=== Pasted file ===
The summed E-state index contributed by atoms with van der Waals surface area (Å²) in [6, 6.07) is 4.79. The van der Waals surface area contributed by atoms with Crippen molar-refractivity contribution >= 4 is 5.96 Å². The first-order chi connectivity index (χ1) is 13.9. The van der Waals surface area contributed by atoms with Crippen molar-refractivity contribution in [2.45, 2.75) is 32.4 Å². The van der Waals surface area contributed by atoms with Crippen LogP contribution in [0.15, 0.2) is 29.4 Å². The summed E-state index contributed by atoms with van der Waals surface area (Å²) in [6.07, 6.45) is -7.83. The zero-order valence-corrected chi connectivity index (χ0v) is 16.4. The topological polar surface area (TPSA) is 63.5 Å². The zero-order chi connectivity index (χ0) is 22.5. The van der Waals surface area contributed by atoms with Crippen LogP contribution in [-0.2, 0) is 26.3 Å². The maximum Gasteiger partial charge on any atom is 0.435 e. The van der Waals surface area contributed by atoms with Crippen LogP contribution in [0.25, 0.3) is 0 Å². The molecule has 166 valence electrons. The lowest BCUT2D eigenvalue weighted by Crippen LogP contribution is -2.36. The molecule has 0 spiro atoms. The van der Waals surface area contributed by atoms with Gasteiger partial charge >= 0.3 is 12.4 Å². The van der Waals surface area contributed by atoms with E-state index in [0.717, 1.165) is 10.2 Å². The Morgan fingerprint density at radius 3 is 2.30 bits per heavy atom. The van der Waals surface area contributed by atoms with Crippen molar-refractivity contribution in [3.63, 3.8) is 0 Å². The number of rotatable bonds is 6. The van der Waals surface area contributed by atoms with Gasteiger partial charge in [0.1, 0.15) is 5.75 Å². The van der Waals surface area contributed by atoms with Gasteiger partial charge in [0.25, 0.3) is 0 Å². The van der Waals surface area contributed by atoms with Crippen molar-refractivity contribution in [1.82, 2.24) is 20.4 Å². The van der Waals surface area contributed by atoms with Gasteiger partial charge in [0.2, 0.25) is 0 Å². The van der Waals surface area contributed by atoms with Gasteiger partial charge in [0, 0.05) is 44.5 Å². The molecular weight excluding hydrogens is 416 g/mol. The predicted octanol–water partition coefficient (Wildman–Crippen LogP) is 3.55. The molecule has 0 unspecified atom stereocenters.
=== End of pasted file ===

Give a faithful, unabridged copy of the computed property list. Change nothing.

The summed E-state index contributed by atoms with van der Waals surface area (Å²) in [6, 6.07) is 4.79. The van der Waals surface area contributed by atoms with Crippen molar-refractivity contribution >= 4 is 5.96 Å². The first-order chi connectivity index (χ1) is 13.9. The van der Waals surface area contributed by atoms with Crippen molar-refractivity contribution in [2.45, 2.75) is 32.4 Å². The van der Waals surface area contributed by atoms with Crippen LogP contribution in [0.15, 0.2) is 29.4 Å². The summed E-state index contributed by atoms with van der Waals surface area (Å²) in [6.07, 6.45) is -7.83. The zero-order valence-corrected chi connectivity index (χ0v) is 16.4. The topological polar surface area (TPSA) is 63.5 Å². The zero-order chi connectivity index (χ0) is 22.5. The van der Waals surface area contributed by atoms with Crippen LogP contribution in [-0.2, 0) is 26.3 Å². The maximum Gasteiger partial charge on any atom is 0.435 e. The van der Waals surface area contributed by atoms with Crippen LogP contribution in [0.25, 0.3) is 0 Å². The molecule has 166 valence electrons. The lowest BCUT2D eigenvalue weighted by Crippen LogP contribution is -2.36. The molecule has 0 spiro atoms. The van der Waals surface area contributed by atoms with Gasteiger partial charge >= 0.3 is 12.4 Å². The van der Waals surface area contributed by atoms with E-state index in [0.717, 1.165) is 10.2 Å². The Morgan fingerprint density at radius 3 is 2.30 bits per heavy atom. The van der Waals surface area contributed by atoms with Crippen molar-refractivity contribution in [3.63, 3.8) is 0 Å². The number of rotatable bonds is 6. The van der Waals surface area contributed by atoms with Gasteiger partial charge in [0.1, 0.15) is 5.75 Å². The van der Waals surface area contributed by atoms with Gasteiger partial charge in [0.25, 0.3) is 0 Å². The van der Waals surface area contributed by atoms with Crippen molar-refractivity contribution in [1.82, 2.24) is 20.4 Å². The van der Waals surface area contributed by atoms with Gasteiger partial charge in [0.2, 0.25) is 0 Å². The van der Waals surface area contributed by atoms with Gasteiger partial charge in [0, 0.05) is 44.5 Å². The molecular weight excluding hydrogens is 416 g/mol. The predicted octanol–water partition coefficient (Wildman–Crippen LogP) is 3.55. The molecule has 0 unspecified atom stereocenters.